From Green Beach to Whitehall: CMC alum Murty moves into Downing Street as Britain’s new ‘First Lady’

Akshata Murtry and others in the audience hold up a poster that read 'We're Ready for Rishi'
CMC alumna and trustee Akshata N. Murty shows support for her husband Rishi Sunak, Britain’s current prime minister. (Courtesy: Flickr)

Claremont McKenna College now has a direct connection to 10 Downing Street. On Oct. 25, Rishi Sunak became Britain’s first leader of color and third prime minister in two months, following Liz Truss’s abrupt resignation. The 42-year-old former banker is married to CMC alumna and trustee Akshata N. Murty CM ‘02. 

The couple has supported CMC over the years by starting the CMC in Bangalore program in 2016, endowing a faculty position in the Philosophy, Politics and Economics department and committing $3 million in 2018 to fund the Murty Sunak Quantitative and Computing Lab, a hub for integrating data and computer science into all fields of research and study. Murty and Sunak have also been recognized on Founders Wall at the Bauer Center for their contributions to the college. 

Murty grew up in Bangalore, India and is the daughter of N. R. Narayan Murty, the billionaire founder of the information technology company Infosys, and Sudha Murty, an engineer, author and philanthropist. Murty owns a 0.93 percent stake in her father’s company, which is valued at around $715 million, making her wealthier than members of the British royal family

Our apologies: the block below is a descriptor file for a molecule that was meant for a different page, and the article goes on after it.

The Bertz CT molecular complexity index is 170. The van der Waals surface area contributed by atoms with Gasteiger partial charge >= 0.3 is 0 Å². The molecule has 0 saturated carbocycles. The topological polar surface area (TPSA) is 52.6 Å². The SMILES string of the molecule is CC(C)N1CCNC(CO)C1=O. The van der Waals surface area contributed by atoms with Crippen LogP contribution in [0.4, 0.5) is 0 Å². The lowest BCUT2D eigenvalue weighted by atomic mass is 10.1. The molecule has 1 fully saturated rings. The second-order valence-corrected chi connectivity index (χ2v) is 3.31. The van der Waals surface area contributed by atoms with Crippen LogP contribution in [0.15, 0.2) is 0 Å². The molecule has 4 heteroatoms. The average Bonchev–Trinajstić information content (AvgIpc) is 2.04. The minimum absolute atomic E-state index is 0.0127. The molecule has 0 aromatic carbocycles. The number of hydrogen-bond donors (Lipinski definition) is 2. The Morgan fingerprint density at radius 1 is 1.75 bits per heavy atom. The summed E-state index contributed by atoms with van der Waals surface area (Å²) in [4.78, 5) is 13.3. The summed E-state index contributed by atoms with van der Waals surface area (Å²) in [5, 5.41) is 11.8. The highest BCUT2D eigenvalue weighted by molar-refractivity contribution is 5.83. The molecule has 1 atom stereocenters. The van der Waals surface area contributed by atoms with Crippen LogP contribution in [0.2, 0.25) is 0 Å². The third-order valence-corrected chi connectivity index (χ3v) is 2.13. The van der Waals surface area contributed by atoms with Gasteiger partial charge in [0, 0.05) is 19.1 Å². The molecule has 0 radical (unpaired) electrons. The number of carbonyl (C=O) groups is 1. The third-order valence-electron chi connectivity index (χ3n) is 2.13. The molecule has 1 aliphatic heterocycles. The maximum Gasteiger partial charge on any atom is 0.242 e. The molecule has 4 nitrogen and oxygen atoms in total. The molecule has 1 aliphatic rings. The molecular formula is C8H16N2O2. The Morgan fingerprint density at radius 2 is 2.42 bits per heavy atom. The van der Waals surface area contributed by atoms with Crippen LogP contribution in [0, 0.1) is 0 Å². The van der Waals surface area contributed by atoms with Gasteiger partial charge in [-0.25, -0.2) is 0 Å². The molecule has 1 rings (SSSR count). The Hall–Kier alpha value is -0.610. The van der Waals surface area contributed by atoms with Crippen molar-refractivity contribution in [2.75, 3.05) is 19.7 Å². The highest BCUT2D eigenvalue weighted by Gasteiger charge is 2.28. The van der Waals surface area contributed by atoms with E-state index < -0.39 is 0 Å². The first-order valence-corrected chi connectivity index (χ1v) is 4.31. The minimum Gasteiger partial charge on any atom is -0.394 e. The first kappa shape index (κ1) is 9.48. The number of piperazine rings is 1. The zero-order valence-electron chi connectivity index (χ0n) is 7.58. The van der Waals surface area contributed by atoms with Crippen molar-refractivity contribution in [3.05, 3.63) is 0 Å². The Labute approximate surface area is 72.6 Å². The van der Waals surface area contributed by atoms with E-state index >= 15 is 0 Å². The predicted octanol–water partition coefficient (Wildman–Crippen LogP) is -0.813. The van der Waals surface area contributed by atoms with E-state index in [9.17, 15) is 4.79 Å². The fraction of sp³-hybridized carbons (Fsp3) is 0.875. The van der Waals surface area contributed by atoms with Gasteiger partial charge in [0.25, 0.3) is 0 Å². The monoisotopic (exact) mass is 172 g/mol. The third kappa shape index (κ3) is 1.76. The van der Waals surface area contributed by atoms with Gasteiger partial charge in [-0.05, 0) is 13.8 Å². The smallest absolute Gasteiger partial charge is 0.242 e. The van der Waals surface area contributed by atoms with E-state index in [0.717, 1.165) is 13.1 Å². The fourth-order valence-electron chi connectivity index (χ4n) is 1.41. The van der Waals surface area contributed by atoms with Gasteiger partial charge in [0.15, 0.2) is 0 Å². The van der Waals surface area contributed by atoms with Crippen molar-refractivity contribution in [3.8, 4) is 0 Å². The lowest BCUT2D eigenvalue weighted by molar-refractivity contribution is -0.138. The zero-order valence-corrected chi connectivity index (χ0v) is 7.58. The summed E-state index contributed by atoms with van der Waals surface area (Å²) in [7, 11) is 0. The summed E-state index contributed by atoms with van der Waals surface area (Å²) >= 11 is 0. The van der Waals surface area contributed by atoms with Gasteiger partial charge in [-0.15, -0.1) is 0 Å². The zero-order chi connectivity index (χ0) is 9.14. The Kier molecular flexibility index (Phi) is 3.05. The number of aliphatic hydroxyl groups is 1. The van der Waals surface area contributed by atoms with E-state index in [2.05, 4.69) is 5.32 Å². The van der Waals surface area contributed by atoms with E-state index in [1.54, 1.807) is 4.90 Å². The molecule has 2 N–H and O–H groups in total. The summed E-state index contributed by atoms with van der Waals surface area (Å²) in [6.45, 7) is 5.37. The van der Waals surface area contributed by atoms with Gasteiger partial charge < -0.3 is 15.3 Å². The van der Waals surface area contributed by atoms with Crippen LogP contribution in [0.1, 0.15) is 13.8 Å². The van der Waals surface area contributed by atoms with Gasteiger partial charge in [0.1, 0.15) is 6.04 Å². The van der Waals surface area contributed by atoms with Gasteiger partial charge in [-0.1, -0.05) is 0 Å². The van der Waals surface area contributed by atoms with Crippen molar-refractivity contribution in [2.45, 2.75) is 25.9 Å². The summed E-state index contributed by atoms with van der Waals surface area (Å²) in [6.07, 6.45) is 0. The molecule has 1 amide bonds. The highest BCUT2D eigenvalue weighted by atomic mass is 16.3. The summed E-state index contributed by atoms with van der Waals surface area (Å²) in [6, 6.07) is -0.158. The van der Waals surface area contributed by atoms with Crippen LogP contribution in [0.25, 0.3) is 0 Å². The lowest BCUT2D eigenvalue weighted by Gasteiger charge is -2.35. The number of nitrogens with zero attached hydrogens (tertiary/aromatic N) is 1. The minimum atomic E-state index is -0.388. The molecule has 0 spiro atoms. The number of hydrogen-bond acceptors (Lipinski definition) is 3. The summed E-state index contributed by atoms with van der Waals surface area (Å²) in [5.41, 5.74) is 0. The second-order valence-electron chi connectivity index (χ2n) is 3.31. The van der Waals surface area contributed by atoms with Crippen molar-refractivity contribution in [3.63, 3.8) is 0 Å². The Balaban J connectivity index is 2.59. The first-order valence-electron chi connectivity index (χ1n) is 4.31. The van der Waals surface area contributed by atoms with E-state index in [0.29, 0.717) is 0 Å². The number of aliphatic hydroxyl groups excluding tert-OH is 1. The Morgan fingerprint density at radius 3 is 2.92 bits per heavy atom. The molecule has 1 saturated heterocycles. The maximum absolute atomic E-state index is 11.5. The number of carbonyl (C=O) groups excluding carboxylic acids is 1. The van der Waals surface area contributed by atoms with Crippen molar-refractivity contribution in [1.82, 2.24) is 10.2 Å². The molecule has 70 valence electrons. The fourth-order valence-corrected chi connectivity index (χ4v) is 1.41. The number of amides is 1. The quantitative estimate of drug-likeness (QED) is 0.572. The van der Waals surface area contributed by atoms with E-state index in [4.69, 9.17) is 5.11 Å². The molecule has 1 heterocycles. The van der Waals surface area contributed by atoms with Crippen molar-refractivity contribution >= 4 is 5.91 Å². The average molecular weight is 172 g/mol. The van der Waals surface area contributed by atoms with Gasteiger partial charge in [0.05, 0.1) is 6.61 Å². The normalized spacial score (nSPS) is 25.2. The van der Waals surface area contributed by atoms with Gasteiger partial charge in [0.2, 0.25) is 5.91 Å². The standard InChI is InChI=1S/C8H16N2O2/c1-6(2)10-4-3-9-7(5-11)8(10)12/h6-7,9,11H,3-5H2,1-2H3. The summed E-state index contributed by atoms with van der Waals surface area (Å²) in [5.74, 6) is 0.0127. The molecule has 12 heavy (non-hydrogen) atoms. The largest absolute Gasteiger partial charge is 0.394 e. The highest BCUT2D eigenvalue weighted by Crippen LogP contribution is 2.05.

Murty graduated from CMC in 2002 with a dual degree in Economics and French, according to her CMC donor profile. She went on to Stanford Business School, where she met Sunak, who was on a Fulbright scholarship to get his MBA after studying Philosophy, Politics and Economics at Oxford University. The pair married in 2009. 

In 2011, Murty became a trustee of CMC while also serving on the board of The Exploratorium, a museum of science, technology and arts in San Francisco. 

In 2015, a few years after the pair moved back to the U.K. to launch a venture capital firm, Sunak’s political career kicked off. He was elected as the Conservative MP for Richmond in 2015 and supported Brexit in the 2016 referendum on Britain’s membership in the European Union. Under Prime Minister Teresa May, Sunak was appointed Parliamentary Under-Secretary of State for Local Government in 2018. After Boris Johnson became Prime Minister, Sunak was appointed Chief Secretary to the Treasury and later became Chancellor of the Exchequer in 2020, a role equivalent to the finance minister in other countries.

“I don’t think most CMC students knew that Akshata Murthy is a CMC alum and that she is married to Rishi Sunak, let alone that our Quantitative and Computing Lab, where students get calculus tutoring, is named after them.”

Nisha Singh CMC ’23

During his tenure as Chancellor of the Exchequer, Sunak faced scrutiny when British media found that Murty claims non-domicile status, meaning that she does not pay taxes on the millions of dollars in annual dividends she earns from Infosys. The news emerged as Sunak imposed tax hikes during a cost-of-living crisis in Britain caused by high inflation and energy prices.